Purpose: This paper reviews the recent literature on the chronic effects of exercise training on immune function in humans. There is a general perception by athletes and other physically active individuals that regular moderate activity enhances, whereas intense exercise suppresses, resistance to minor illnesses such as upper respiratory tract infection (URTI). This perception is supported by epidemiological data in endurance athletes and limited data from intervention studies using moderate exercise in previously untrained individuals. The apparently high incidence of URTI among endurance athletes has prompted interest the relationship between chronic exercise training and immune function. Whereas immune cell number is generally normal during intense exercise training, recent evidence suggests that prolonged periods of intense training may lead to slight impairment in immune parameters such as neutrophil function, serum and mucosal immunoglobulin levels, plasma glutamine concentration, and possibly natural killer cell cytotoxic activity. In contrast. moderate exercise training has either no effect on, or may stimulate, these immune parameters.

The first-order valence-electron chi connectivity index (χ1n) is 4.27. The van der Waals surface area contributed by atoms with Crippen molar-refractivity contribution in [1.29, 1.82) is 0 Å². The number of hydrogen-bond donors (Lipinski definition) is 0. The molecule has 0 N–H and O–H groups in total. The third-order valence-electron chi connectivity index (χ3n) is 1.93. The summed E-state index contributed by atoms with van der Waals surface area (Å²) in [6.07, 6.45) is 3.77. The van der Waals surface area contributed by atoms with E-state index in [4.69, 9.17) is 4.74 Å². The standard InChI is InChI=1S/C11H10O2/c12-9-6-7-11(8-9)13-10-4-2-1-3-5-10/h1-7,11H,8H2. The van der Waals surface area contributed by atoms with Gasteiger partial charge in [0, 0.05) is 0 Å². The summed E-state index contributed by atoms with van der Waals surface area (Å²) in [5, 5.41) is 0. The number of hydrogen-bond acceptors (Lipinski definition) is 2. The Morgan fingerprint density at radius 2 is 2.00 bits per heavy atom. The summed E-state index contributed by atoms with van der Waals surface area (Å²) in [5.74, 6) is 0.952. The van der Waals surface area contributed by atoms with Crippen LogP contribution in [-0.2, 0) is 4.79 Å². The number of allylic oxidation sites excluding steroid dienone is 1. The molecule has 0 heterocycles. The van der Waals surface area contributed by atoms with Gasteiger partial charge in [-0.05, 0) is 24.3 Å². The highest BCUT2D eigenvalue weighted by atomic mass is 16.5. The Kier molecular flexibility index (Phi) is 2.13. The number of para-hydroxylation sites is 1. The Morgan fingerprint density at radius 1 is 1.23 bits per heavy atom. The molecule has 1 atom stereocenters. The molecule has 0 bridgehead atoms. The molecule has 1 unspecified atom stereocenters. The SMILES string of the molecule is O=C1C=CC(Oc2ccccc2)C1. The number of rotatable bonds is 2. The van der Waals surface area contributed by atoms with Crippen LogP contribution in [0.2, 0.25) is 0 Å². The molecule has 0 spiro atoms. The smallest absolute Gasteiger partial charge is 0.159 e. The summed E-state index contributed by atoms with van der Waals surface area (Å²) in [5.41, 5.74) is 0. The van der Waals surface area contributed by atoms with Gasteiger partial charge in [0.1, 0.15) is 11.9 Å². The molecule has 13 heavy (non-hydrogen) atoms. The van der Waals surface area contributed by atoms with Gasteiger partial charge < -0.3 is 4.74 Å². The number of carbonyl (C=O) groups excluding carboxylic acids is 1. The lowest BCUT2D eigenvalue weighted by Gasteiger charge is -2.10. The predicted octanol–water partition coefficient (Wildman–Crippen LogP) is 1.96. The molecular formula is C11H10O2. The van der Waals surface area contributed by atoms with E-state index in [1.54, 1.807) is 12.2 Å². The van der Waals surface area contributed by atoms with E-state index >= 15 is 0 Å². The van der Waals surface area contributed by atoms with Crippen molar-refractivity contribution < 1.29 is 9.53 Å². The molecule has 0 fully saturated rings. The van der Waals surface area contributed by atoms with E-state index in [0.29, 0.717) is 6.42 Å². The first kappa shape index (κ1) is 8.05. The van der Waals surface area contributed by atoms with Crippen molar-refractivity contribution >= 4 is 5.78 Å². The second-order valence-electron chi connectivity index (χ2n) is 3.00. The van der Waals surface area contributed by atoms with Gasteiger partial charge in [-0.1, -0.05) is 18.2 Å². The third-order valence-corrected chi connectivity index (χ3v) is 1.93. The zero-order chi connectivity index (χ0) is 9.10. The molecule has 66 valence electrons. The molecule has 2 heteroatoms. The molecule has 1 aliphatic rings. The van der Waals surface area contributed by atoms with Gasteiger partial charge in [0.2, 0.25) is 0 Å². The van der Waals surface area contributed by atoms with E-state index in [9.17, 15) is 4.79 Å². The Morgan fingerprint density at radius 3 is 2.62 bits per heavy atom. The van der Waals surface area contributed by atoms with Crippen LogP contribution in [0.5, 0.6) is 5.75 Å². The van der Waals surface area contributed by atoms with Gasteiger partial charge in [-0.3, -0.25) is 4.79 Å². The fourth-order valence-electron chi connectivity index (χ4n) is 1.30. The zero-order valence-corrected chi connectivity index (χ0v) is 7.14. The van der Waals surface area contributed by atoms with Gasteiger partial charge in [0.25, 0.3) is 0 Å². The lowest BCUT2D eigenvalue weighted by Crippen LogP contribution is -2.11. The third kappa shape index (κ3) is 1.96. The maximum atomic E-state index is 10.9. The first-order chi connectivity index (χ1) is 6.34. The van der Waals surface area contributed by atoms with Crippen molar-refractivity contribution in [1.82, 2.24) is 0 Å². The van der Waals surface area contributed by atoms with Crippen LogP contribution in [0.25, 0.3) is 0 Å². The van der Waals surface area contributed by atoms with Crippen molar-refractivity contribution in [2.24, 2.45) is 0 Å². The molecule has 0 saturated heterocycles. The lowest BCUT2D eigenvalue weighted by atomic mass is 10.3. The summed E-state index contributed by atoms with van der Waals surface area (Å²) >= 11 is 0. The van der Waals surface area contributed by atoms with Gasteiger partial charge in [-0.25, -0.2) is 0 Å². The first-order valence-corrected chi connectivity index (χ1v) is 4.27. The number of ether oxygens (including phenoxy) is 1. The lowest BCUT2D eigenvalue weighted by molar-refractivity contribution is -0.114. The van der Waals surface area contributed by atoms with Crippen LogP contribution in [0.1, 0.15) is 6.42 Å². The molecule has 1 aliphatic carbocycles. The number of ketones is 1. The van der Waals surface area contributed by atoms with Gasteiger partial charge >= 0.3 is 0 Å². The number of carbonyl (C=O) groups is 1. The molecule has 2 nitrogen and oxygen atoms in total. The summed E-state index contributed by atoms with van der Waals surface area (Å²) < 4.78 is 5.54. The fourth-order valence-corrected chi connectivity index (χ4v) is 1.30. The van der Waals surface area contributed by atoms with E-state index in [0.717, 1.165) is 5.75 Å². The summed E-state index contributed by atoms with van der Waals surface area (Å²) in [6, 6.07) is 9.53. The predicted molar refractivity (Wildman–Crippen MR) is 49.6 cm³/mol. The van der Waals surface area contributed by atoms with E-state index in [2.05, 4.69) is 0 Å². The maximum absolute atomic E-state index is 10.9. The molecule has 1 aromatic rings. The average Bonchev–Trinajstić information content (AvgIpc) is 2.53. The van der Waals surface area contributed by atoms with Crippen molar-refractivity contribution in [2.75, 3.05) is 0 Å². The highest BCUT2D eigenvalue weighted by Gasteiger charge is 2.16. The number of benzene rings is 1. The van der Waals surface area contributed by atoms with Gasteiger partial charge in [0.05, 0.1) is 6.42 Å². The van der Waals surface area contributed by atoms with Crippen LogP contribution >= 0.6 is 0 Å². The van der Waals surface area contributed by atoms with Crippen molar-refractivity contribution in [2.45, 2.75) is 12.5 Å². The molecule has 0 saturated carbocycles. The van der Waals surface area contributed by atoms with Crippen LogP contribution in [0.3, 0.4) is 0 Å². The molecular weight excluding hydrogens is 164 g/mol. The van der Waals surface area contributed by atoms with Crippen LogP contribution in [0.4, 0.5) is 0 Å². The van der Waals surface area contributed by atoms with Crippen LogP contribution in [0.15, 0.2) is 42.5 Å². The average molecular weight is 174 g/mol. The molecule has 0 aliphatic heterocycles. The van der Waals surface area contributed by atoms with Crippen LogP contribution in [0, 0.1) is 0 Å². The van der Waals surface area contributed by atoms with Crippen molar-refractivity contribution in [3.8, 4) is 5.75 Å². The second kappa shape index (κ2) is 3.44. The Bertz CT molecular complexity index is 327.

Conclusion: Whereas athletes are not clinically immune deficient, it is possible that the combined effects of small changes in several immune parameters may compromise resistance to minor illnesses such as URTI. Strategies to prevent URTI in athletes include avoiding overtraining, providing adequate rest and recovery during the training cycle and after competition, limiting exposure to sources of infection, ensuring adequate nutrition, and possibly vitamin C supplementation. It is uncertain at present whether moderate exercise training is helpful in preventing infectious illness among the wider population.